NEW YORK—Pfizer Inc. has presented detailed results of the Community-Acquired Pneumonia Immunization Trial in Adults (CAPiTA), the landmark study of approximately 85,000 subjects, demonstrating that Prevenar 13* (pneumococcal polysaccharide conjugate vaccine [13-valent, adsorbed]) prevented a first episode of vaccine-type community-acquired pneumonia (CAP) in adults 65 years of age and older, the study’s primary objective. This trial is the first in adults to clearly demonstrate a significant reduction in vaccine-type pneumococcal CAP, and importantly, non-bacteremic/non-invasive vaccine-type pneumococcal CAP. Results were presented during the late-breaker session at the 9th International Symposium on Pneumococci and Pneumococcal Diseases (ISPPD) in Hyderabad, India, on March 12, 2014.
CAPiTA (Community-Acquired Pneumonia Immunization Trial in Adults) also met both of its secondary study objectives –significant reduction in non-bacteremic/non-invasive vaccine-type pneumococcal CAP and vaccine-type invasive pneumococcal disease (IPD).
Regarding the study’s primary objective, there were 45.56 percent fewer first episodes of vaccine-type CAP among Prevenar® 13-vaccinated subjects than in subjects who received placebo (P=0.0006). Regarding the study’s secondary objectives, the Prevenar 13 group experienced 45.00 percent fewer first episodes of non-bacteremic/non-invasive vaccine-type CAP (P=0.0067) and 75.00 percent fewer first episodes of vaccine-type IPD (P=0.0005) compared with the placebo group. The safety profile of Prevenar 13 in this study was consistent with studies previously conducted in adults.
Additional data showed reductions in vaccine-type CAP, non-bacteremic/non-invasive vaccine-type CAP, and vaccine-type IPD for up to four years after vaccination among subjects who received Prevenar 13.
“With the aging of the population, hospitalizations due to pneumococcal pneumonia represent a growing burden to public health systems. Evidence from this study is particularly important for a population in which age-related decline of the immune system makes it difficult to prevent disease,” said Dr. Emilio A. Emini, senior vice president, Vaccine Research and Development, Pfizer.
“This study demonstrated that vaccination with Prevenar 13 can prevent a significant portion of pneumococcal community-acquired pneumonia in adults aged 65 and older, which is an important global public health goal,” said principal investigator Prof. Marc Bonten, professor of Molecular Epidemiology of Infectious Diseases, Department of Medical Microbiology, Julius Center for Health Sciences & Primary Care, University Medical Center Utrecht in the Netherlands.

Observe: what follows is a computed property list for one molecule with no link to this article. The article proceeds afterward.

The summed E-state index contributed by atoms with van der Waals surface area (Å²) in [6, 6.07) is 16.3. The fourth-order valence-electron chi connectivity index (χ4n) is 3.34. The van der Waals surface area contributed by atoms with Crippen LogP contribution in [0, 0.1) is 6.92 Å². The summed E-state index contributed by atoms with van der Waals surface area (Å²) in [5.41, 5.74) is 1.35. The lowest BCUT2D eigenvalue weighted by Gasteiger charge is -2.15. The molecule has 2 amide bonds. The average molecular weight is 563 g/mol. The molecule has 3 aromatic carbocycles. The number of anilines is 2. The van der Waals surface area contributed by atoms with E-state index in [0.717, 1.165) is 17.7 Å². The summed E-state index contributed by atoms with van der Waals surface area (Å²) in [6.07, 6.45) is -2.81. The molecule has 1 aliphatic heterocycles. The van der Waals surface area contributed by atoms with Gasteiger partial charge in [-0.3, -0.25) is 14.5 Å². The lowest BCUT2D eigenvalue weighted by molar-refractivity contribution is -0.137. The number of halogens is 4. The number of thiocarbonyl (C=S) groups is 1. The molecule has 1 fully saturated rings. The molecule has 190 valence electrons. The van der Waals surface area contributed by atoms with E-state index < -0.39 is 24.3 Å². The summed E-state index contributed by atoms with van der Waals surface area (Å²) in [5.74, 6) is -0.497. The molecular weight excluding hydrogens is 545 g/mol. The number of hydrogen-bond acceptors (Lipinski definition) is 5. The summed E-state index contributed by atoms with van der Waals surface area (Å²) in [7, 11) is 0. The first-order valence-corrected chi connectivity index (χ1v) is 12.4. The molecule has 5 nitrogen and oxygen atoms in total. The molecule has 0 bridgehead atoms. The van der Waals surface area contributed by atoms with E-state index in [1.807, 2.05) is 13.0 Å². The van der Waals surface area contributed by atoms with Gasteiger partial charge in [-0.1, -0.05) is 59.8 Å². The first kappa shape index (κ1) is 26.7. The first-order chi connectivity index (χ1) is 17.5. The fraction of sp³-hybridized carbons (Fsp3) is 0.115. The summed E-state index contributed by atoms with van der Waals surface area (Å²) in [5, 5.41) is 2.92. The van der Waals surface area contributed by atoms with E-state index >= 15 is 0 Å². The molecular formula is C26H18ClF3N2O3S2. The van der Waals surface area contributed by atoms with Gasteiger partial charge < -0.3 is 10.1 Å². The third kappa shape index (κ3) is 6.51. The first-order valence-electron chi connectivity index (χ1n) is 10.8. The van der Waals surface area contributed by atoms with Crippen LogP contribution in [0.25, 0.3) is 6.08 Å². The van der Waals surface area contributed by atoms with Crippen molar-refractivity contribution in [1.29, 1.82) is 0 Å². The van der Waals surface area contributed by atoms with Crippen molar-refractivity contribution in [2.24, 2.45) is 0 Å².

The CAPiTA study data will be an important part of any consideration of potential new or updated recommendations for Prevenar 13 in adults. Other key factors also are expected to be taken into consideration, including the current burden of pneumococcal disease in adults.
Prevnar 13 was licensed by the U.S. Food and Drug Administration in 2011 under an accelerated approval process to address an unmet medical need in older adults. As a requirement of the accelerated approval pathway, Pfizer conducted the CAPiTA study to verify clinical benefit.
This was a parallel-group, randomized, placebo-controlled, double-blind, single-center trial in which subjects aged 65 years and older were randomly assigned to receive a single dose of either Prevnar 13 or placebo. A total of 84,496 subjects were enrolled. The trial was conducted by Julius Clinical, a spin-off of the Julius Center for Health Sciences and Primary Care, a division of the University Medical Center Utrecht in the Netherlands. Fifty-eight sentinel hospitals were used for the surveillance of CAP and IPD.
Vaccine-type CAP (VT-CAP) was defined as CAP caused by any Streptococcus pneumoniae serotype included in the vaccine. Non-bacteremic/noninvasive VT-CAP was defined as CAP in which vaccine-type S. pneumoniae caused the pneumonia, but was not detected concurrently in the bloodstream or any other normally sterile site. Vaccine-type IPD was defined as a case in which vaccine-type S. pneumoniae was present in the bloodstream or any other normally sterile site, with or without pneumonia.
Pneumococcal disease refers to a group of illnesses caused by S. pneumoniae bacteria.1 Invasive pneumococcal disease occurs when bacteria enter the bloodstream, or another site that is normally sterile. Non-invasive pneumococcal pneumonia occurs when the bacteria cause infection in the lungs but are not detected in the blood concurrently. In adults, pneumonia is the most common presentation of pneumococcal disease. For every one case of invasive pneumococcal pneumonia in adults, it is estimated that at least three cases of non-invasive pneumococcal pneumonia occur. While non-invasive forms of pneumococcal disease are typically more common, the invasive types of disease are generally more severe.
Prevenar 13 was first introduced for use in infants and young children in December 2009 in Europe and is now approved for such use in more than 120 countries worldwide, including the United States and Japan. It is the most widely used pneumococcal conjugate vaccine (PCV) in the world, and more than 640 million doses of Prevenar 7-valent/Prevenar 13 have been distributed worldwide. In addition, Prevenar 13 is approved for use in adults 50 years of age and older in more than 90 countries, and is also approved in the United States and European Union for use in older children and adolescents aged 6 to 17 years. Recently, Prevenar 13 was also approved in the EU for use in adults 18 to 49 years of age. The vaccine is approved for prevention of pneumococcal pneumonia and invasive disease caused by 13 Streptococcus pneumoniae strains (1, 3, 4, 5, 6A, 6B, 7F, 9V, 14, 18C, 19A, 19F, and 23F).
SOURCE: Pfizer Inc.